The story of two entrepreneurs: One urban, another rural – (Based on true research)

October 5, 2010

Along other projects, I have been working on a paper (so far) titled: “Geography and the Entrepreneurial Profile
– A Study of Rural and Urban Populations in Denmark”. It is coauthored with Kristian Nielsen, a great economist from the Business Department. He’s like me, a PhD candidate, but he has many more skills, including the crucial econometric and statistical analysis. We have done a paper based on a survey conducted to more than 2000 people, of which 3/4 were successful entrepreneurs and the other 1/4 were employees.

Today there is a huge debate about the importance of living in the city vs. living in the country and its influence in entrepreneurship. We wanted to see if they had any difference in their networks, identity and start-up motivation. More or less the question we rise is: Where do you have more differences: between the urban and rural population, or the entrepreneurs and employees (regardless of geography)?. We have asked this in two conferences we have presented the paper the DRUID and the AAG, and answers are split. What do you think?

At the end of the paper, we wrote a fictional story, but based on true research! to summarize our findings. Here I share with you the story, which probably will not be in the paper for space and copyright reasons. The paper? Soon in your best journal :) If you want to give us some feedback (before we send it to the journal!) we could send it to you, I guess.

The Story

To illustrate some of our main findings regarding entrepreneurs we will present a simple example. – Imagine you have two friends, Ruben and Urban. Ruben is from a rural area, and Urban is from a big city. You talk with each one of them once in a while. You are an equally important friend for each one of them, since they have around the same number of friends. Ruben, earned a three-year technical degree and Urban got a university degree. When you hang out with Urban and his friends you talk about ideas for businesses. He is a very creative guy. – Some time passes – Urban is about to get married, and Ruben, although slightly younger, already has. Interestingly, they both started a business in the service sector. Urban proposed that you and another friend join him in his business adventure. You did not join. Urban borrowed some money from family and friends. – A few more years pass, and both of your friends have become successful entrepreneurs – By reading the results of this paper, you know that you are equally as likely to receive a call from either of them to have a drink. But you are more likely to have Urban ask you for help, with for instance, a computer problem. If you do not help him, you should not worry a lot; he’s the type of person who will soon call an IT professional or another friend. It’s not that Ruben won’t have a problem with the computer, but he would not bother you about it. Ruben would probably ended up spending a few days fixing it himself.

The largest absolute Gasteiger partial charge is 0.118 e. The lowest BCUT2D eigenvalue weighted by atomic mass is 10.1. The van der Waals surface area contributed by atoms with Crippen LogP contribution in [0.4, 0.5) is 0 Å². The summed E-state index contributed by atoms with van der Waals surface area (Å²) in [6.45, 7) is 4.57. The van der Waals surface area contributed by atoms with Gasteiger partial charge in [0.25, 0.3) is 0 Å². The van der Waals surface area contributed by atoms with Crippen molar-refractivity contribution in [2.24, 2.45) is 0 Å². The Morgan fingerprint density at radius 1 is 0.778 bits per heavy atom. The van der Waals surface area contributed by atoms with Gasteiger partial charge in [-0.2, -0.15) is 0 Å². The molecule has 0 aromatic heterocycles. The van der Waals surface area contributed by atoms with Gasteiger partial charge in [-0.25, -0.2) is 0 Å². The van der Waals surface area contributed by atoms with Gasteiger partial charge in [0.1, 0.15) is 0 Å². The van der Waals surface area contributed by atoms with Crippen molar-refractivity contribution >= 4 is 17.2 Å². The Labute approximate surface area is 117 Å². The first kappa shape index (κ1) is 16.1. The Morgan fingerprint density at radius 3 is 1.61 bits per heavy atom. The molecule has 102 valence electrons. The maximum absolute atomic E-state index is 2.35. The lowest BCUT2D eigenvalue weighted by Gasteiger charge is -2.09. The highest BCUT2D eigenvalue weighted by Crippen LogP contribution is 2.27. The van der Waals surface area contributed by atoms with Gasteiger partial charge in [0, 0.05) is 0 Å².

This was a didactic example based on some of our results, overemphasizing the main differences. The differences between age, marriage, and education of these characters can probably be explained by socio-economic and cultural values for each region. Whether this is true for the difference in personal traits and work values could be important to further investigate. Also, the reason for the different use of networks is unclear, however, this behavior is probably related to geographical proximity and/or agglomeration issues. It seems that, while much has changed over the last centuries, in today’s economy the rural entrepreneurs still share a certain resemblance to the rural tradition of surviving without division of labour. This behavior was pointed out in the introduction, with the examples by Adam Smith and the ancient Greeks.

Another main finding of our research is that entrepreneurs are similar, regardless of geography, when compared to wage earners. Going back to the fictional case of the story of our two friends; – The most interesting thing happens the day you introduce Ruben and Urban. They start talking about their businesses, and get along very well. They talked about their employees, and complain about the routine problems of their providers, customers and government bureaucrats. However, they both agree on how much they like having the freedom of being their own boss. They exchange cards and comment on how many things they have in common. – And they are right; these guys have always been one of a kind.

L.C. Freire-Gibb and K. Nielsen, forthcoming

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2 Responses to “The story of two entrepreneurs: One urban, another rural – (Based on true research)”


  1. […] This post was mentioned on Twitter by Judy Durbin, Carlos Freire-Gibb. Carlos Freire-Gibb said: Blog update: The story of two entrepreneurs (#urban vs. #rural) – Based on true research http://bit.ly/9qBn4f #entrepreneurship #geography […]

  2. Jason Says:

    Did you look at the cost and how much they made? If Ruben had less business not spendingthe money may have been the better use of his time. In some ways I think I have some Ruben in that I can pay for house issues but I’m developing that skill myself.


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